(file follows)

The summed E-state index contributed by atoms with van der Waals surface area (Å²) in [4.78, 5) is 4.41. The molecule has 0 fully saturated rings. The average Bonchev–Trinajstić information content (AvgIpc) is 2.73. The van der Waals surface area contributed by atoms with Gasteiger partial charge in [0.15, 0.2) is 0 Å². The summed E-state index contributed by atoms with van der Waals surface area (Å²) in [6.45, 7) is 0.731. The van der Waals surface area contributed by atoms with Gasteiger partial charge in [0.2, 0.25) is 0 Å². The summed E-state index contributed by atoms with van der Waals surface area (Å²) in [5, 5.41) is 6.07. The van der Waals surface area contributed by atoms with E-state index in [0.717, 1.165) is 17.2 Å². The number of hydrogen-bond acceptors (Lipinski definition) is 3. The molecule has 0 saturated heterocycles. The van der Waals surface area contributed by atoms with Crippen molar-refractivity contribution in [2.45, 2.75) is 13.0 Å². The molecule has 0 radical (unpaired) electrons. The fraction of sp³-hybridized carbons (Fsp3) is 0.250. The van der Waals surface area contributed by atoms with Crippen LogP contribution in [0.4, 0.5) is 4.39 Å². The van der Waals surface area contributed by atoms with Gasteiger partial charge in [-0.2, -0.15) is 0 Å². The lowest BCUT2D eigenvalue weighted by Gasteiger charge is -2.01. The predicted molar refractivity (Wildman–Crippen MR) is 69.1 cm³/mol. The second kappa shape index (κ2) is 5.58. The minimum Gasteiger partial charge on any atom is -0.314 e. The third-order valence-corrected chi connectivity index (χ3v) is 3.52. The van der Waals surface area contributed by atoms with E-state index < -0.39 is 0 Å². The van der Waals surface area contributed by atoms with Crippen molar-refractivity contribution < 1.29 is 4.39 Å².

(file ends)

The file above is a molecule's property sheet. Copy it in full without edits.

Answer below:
The summed E-state index contributed by atoms with van der Waals surface area (Å²) in [4.78, 5) is 4.41. The molecule has 0 fully saturated rings. The average Bonchev–Trinajstić information content (AvgIpc) is 2.73. The van der Waals surface area contributed by atoms with Gasteiger partial charge in [0.15, 0.2) is 0 Å². The summed E-state index contributed by atoms with van der Waals surface area (Å²) in [6.45, 7) is 0.731. The van der Waals surface area contributed by atoms with Gasteiger partial charge in [0.2, 0.25) is 0 Å². The summed E-state index contributed by atoms with van der Waals surface area (Å²) in [5, 5.41) is 6.07. The van der Waals surface area contributed by atoms with E-state index in [0.717, 1.165) is 17.2 Å². The number of hydrogen-bond acceptors (Lipinski definition) is 3. The molecule has 0 saturated heterocycles. The van der Waals surface area contributed by atoms with Crippen molar-refractivity contribution in [2.45, 2.75) is 13.0 Å². The molecule has 0 radical (unpaired) electrons. The fraction of sp³-hybridized carbons (Fsp3) is 0.250. The van der Waals surface area contributed by atoms with Crippen LogP contribution in [0.4, 0.5) is 4.39 Å². The van der Waals surface area contributed by atoms with Gasteiger partial charge in [-0.2, -0.15) is 0 Å². The lowest BCUT2D eigenvalue weighted by Gasteiger charge is -2.01. The predicted molar refractivity (Wildman–Crippen MR) is 69.1 cm³/mol. The second kappa shape index (κ2) is 5.58. The minimum Gasteiger partial charge on any atom is -0.314 e. The third-order valence-corrected chi connectivity index (χ3v) is 3.52. The van der Waals surface area contributed by atoms with E-state index < -0.39 is 0 Å². The van der Waals surface area contributed by atoms with Crippen molar-refractivity contribution < 1.29 is 4.39 Å².